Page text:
The outcome of an election can influence voters’ conspiracy beliefs, according to study findings published in the journal Applied Cognitive Psychology. Following the 2020 U.S. presidential election, Trump voters endorsed more conspiracy beliefs about the Democratic party, while Biden voters endorsed fewer conspiracy beliefs about the Republican party.
Following Donald Trump’s 2020 election loss, conspiracy theories were widely circulated in conservative media claiming that the election outcome was rigged. Such conspiracy beliefs can have troubling consequences for society, and scientists are working to uncover how these beliefs develop.
“In general, I am interested in conspiracies, because sometimes conspiracies can cause social problems like distrust and polarization,” said study author Haiyan Wang, a PhD candidate at Vrije Universiteit Amsterdam and the Netherlands Institute for the Study of Crime and Law. “There are many conspiracies related to the U.S. presidential elections, we were wondering what’s the difference between election losers’ and winners’ conspiracy beliefs.”
Wang and his co-author Jan-Willem van Prooijen launched a five-wave longitudinal study to examine how Americans’ conspiracy beliefs changed over time in the wake of the 2020 election. Specifically, they assessed how the election results influenced voters’ belief that the election was rigged by the other party. The researchers further explored how the election results impacted Americans’ general conspiracy mentality.
Wang and van Prooijen recruited a total of 376 Americans to participate in the study. Data collection took place between October 13 and December 20, 2020 — two waves took place before the election, and three waves took place after the election. At each wave, participants rated the plausibility of specific conspiracy theories about the election. They also completed a measure of conspiracy mentality that assessed a general tendency to believe in conspiracy theories.
At every wave, participants also indicated which candidate they intended to vote for (Waves 1 and 2) or which candidate they had voted for (Waves 3 to 5). The researchers focused their analysis on Biden and Trump voters only, resulting in a sample of 229 Biden voters and 71 Trump voters.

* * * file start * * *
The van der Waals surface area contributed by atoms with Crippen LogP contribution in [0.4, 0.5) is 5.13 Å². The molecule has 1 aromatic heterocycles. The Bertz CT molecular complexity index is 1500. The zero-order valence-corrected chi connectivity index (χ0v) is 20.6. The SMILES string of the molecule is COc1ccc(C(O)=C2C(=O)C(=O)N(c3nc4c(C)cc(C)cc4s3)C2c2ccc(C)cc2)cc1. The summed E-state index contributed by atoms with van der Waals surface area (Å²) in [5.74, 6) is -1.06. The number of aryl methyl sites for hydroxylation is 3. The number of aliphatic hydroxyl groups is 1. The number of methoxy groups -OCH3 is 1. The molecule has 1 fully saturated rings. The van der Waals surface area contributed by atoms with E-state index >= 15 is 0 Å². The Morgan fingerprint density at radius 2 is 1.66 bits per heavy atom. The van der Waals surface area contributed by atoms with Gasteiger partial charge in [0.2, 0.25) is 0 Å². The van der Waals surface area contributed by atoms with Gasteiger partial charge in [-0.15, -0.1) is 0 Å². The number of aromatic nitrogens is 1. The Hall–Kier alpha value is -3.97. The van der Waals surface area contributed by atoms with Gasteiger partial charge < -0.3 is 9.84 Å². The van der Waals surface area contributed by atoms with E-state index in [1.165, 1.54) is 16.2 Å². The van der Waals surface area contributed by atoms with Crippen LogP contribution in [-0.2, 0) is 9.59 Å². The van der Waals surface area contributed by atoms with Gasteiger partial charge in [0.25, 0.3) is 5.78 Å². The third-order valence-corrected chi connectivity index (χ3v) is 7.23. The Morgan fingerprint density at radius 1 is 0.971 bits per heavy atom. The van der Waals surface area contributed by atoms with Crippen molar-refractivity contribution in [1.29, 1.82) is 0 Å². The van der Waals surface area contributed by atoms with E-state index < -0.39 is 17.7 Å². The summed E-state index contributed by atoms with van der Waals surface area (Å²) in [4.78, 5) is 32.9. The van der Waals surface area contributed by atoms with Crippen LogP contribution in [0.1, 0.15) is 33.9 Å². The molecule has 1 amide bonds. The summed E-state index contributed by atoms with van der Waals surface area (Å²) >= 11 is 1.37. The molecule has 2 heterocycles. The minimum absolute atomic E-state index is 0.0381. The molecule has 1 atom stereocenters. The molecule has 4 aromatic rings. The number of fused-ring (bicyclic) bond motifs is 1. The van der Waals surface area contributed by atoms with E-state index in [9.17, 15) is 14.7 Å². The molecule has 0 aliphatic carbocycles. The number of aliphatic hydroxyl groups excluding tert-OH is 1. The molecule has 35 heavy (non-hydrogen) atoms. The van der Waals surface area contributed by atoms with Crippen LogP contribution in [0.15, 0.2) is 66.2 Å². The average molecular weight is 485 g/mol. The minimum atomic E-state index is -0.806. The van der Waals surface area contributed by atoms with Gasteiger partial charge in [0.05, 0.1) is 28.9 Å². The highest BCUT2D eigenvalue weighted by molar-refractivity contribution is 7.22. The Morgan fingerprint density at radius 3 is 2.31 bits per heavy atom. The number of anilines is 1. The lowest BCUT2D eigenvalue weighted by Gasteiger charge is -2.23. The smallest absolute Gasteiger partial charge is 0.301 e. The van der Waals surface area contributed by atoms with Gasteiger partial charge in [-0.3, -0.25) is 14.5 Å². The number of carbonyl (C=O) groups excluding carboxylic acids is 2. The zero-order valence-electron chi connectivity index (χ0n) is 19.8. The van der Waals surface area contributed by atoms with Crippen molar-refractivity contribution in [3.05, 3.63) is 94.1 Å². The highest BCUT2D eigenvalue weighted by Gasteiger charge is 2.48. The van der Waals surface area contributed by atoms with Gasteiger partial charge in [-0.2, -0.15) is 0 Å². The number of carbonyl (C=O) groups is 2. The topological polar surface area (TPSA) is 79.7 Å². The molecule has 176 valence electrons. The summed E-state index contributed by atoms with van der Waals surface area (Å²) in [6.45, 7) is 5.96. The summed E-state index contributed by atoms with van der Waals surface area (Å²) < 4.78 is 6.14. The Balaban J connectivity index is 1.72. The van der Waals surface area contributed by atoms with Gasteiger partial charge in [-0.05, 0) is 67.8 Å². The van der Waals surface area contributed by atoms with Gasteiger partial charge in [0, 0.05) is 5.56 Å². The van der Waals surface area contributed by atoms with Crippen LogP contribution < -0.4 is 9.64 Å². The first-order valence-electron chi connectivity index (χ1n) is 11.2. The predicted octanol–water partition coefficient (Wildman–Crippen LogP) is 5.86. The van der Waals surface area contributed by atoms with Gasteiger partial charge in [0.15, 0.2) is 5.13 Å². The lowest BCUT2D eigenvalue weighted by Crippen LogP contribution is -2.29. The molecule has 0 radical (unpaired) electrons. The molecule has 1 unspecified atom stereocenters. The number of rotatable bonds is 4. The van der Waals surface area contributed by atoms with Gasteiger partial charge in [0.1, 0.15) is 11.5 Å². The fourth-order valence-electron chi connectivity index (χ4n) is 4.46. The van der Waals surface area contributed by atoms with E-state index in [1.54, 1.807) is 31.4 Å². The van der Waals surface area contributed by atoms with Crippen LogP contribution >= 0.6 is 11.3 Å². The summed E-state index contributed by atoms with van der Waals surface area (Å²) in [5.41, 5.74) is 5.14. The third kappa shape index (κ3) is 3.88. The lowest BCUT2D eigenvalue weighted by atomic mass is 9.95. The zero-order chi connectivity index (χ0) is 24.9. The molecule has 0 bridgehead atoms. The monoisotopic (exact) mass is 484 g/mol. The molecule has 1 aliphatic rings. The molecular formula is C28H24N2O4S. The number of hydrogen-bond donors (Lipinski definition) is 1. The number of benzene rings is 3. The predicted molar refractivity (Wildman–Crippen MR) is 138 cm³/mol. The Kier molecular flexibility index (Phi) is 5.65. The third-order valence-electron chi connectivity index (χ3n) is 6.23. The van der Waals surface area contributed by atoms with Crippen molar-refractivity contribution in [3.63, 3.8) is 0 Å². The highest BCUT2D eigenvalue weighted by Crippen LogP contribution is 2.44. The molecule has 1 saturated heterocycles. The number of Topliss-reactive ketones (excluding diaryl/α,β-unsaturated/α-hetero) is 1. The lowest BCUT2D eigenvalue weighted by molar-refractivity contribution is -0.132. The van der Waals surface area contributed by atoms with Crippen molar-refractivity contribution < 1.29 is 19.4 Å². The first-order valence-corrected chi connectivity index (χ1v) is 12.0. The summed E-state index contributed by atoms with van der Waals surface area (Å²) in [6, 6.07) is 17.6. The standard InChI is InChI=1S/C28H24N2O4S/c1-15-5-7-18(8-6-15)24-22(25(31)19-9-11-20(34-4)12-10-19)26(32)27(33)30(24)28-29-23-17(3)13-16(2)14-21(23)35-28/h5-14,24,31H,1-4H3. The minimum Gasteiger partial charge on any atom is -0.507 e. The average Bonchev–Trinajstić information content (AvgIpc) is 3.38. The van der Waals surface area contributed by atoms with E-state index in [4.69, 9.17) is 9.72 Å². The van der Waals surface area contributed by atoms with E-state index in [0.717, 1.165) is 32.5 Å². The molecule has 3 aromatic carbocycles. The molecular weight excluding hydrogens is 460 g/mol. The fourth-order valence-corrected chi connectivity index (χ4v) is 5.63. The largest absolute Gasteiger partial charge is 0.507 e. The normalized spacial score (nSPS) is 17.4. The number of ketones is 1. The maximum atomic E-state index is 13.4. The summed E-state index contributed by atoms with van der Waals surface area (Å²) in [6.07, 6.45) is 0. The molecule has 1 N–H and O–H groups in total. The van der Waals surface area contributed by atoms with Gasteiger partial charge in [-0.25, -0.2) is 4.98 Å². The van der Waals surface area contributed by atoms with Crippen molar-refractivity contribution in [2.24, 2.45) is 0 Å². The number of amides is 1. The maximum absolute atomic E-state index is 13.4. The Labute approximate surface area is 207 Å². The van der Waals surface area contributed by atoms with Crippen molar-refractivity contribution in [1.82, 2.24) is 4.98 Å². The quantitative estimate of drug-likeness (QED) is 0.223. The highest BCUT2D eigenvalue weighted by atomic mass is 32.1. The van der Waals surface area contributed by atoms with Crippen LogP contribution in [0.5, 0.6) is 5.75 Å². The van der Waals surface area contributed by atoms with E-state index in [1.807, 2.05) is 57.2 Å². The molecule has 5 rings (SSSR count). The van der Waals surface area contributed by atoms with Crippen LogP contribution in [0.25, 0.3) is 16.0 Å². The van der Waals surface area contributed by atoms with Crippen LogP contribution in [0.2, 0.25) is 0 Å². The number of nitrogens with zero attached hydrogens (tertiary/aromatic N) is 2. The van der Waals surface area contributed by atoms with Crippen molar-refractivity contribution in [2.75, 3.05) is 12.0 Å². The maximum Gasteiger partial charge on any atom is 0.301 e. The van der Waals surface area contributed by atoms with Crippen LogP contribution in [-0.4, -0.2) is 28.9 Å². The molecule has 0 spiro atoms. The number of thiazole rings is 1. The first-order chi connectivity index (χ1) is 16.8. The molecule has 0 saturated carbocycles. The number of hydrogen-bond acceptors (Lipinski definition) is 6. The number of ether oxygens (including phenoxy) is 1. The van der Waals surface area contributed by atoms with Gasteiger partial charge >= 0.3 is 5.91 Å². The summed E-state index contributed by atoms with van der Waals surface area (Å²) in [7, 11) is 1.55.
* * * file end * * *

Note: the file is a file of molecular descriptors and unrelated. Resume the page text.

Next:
First, the findings revealed that conspiracy mentality remained relatively constant over the two months, for both Biden and Trump voters. This is consistent with the view that conspiracy mentality is a stable trait. However, participants’ belief in specific conspiracy theories about the election did change over time, and these changes looked different for Biden and Trump voters.
Outgroup conspiracy beliefs — conspiracy beliefs about the opposing political party — decreased over time among Biden voters. Specifically, Biden voters’ belief that the Republican party had conspired during the election decreased over time. However, the opposite was true for Trump voters. For them, belief that the Democratic party had conspired during the election (e.g., ‘The elections will be (were) rigged to favor Joe Biden’) increased over time.
“After the election, conspiracy beliefs of voting fraud increased among people who voted for Trump,” Wang told PsyPost. “However, they decreased among people who voted for Biden.”
Ingroup conspiracy beliefs — conspiracy beliefs about one’s preferred political party — decreased over time among both Trump and Biden voters. Specifically, Biden voters’ belief that the Democratic party had conspired during the election and Trump voters’ belief that the Republican party had conspired during the election decreased following the results. Notably, ingroup conspiracy beliefs were more common among Trump voters, especially at the first wave. This finding may support previous evidence that conspiracy beliefs are more prevalent among Republicans compared to Democrats.
Wang and van Prooijen say their study results demonstrate that election events can influence voters’ conspiracy beliefs, but not conspiracy mentality. This suggests the possibility that the two types of conspiracy thinking involve different cognitive processes. The new findings also support previous research that found supporters of a losing candidate are especially likely to endorse conspiracy theories, since Trump voters’ outgroup conspiracy beliefs increased after the election results while Biden voters’ decreased.
Among other limitations, the study sample was small and non-representative of the American electorate. The authors also say that future research should include a longer study period since it is possible that changes in conspiracy mentality would have been captured with additional waves.
The study, “Stolen elections: How conspiracy beliefs during the 2020 American presidential elections changed over time”, was authored by Haiyan Wang and Jan-Willem van Prooijen.